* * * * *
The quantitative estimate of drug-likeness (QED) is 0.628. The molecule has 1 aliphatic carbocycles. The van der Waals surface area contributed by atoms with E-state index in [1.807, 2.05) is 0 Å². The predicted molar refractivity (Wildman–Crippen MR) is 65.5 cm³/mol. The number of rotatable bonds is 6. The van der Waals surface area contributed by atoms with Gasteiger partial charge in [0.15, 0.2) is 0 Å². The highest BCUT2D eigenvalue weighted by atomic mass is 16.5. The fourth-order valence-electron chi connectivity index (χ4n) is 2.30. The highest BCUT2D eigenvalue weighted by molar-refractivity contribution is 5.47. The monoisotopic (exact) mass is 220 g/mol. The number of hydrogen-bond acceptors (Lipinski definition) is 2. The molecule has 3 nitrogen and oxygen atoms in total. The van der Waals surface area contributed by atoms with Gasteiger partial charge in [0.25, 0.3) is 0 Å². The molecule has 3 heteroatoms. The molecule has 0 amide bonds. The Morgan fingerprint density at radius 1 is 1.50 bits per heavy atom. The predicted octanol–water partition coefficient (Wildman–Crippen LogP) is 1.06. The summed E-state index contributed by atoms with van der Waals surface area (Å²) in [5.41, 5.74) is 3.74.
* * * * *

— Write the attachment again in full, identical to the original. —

The quantitative estimate of drug-likeness (QED) is 0.628. The molecule has 1 aliphatic carbocycles. The van der Waals surface area contributed by atoms with E-state index in [1.807, 2.05) is 0 Å². The predicted molar refractivity (Wildman–Crippen MR) is 65.5 cm³/mol. The number of rotatable bonds is 6. The van der Waals surface area contributed by atoms with Gasteiger partial charge in [0.15, 0.2) is 0 Å². The highest BCUT2D eigenvalue weighted by atomic mass is 16.5. The fourth-order valence-electron chi connectivity index (χ4n) is 2.30. The highest BCUT2D eigenvalue weighted by molar-refractivity contribution is 5.47. The monoisotopic (exact) mass is 220 g/mol. The number of hydrogen-bond acceptors (Lipinski definition) is 2. The molecule has 3 nitrogen and oxygen atoms in total. The van der Waals surface area contributed by atoms with Gasteiger partial charge in [0.25, 0.3) is 0 Å². The molecule has 3 heteroatoms. The molecule has 0 amide bonds. The Morgan fingerprint density at radius 1 is 1.50 bits per heavy atom. The predicted octanol–water partition coefficient (Wildman–Crippen LogP) is 1.06. The summed E-state index contributed by atoms with van der Waals surface area (Å²) in [5.41, 5.74) is 3.74.